Tips for Working Remotely
New to working remotely? Here are some helpful tips from some seasoned “remote” veterans to help make your teleworking experience more effective and enjoyable.
Communication is Key
- Skype, Slack, Google Hangout or email. The more you can communicate your status on projects, the better.
- Consider scheduling weekly or bi-weekly check-ins with folks that you regularly collaborate with, but perhaps you don’t have standing meetings scheduled. Knowing you have that time reserved can be a gamechanger.
- Keep your deadlines on any deliverables up-to-date and show a bit of flexibility.
Routine, Organization and Environment Matter
- Keep your morning routine. Get up, shower, do whatever you would normally do to get ready for your day and use your old commuting time to organize yourself and set your schedule.
- Use noise-canceling headphones.
- Get up, go for a short walk, and talk to someone. You don’t sit for eight hours a day in the office in silence. Find an office buddy and check in with them periodically.
- When possible, take an actual lunch break, away from your computer.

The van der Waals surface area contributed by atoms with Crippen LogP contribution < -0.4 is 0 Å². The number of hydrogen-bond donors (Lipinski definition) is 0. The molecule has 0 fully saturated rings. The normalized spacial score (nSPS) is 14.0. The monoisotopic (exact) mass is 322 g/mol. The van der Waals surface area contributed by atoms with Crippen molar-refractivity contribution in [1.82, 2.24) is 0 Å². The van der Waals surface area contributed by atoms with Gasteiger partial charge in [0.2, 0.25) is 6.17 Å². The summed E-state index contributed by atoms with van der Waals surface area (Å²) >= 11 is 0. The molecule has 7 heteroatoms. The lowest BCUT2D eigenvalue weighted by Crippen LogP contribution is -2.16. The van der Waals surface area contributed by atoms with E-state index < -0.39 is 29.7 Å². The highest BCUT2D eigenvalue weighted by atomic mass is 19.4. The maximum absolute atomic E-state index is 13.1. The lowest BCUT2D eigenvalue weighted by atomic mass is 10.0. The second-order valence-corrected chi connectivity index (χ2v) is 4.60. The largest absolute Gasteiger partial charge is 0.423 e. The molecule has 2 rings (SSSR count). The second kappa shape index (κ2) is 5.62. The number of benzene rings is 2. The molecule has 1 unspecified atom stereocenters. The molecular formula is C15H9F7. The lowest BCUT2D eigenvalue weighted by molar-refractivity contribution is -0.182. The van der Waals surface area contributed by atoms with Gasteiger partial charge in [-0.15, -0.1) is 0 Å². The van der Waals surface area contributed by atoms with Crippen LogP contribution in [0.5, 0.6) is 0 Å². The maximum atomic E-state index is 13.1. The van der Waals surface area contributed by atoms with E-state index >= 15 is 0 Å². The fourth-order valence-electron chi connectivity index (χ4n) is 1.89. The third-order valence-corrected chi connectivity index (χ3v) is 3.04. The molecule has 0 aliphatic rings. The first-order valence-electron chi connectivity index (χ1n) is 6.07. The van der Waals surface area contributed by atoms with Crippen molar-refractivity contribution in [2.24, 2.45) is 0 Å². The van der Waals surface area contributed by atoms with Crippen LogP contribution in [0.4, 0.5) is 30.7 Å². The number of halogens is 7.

- Resist the urge to tackle household chores. Or, if you need to finish up a load of laundry, etc., do it on your ‘lunch break.’
- Set work hours and, if possible, a separate physical workspace away from your family room/ kitchen/ main living area. Burn-out is real. It’s hard to turn-off when your computer and office are sitting in sight at all times. If you don’t have a separate office, pack up your computer when the day is done.
Don’t Forget Meeting Etiquette
- Participating in meetings remotely is more difficult than one would think. Be sure to mute your phone when you aren’t addressing the group, shuffling papers by phone speakers, side conversations and colleagues talking on top of each other create a lot of noise and distraction.
- Meeting organizers, please remember the agenda. Organizing participation is essential to a productive meeting, even a loose agenda is better than nothing (or the dreaded round-robin!).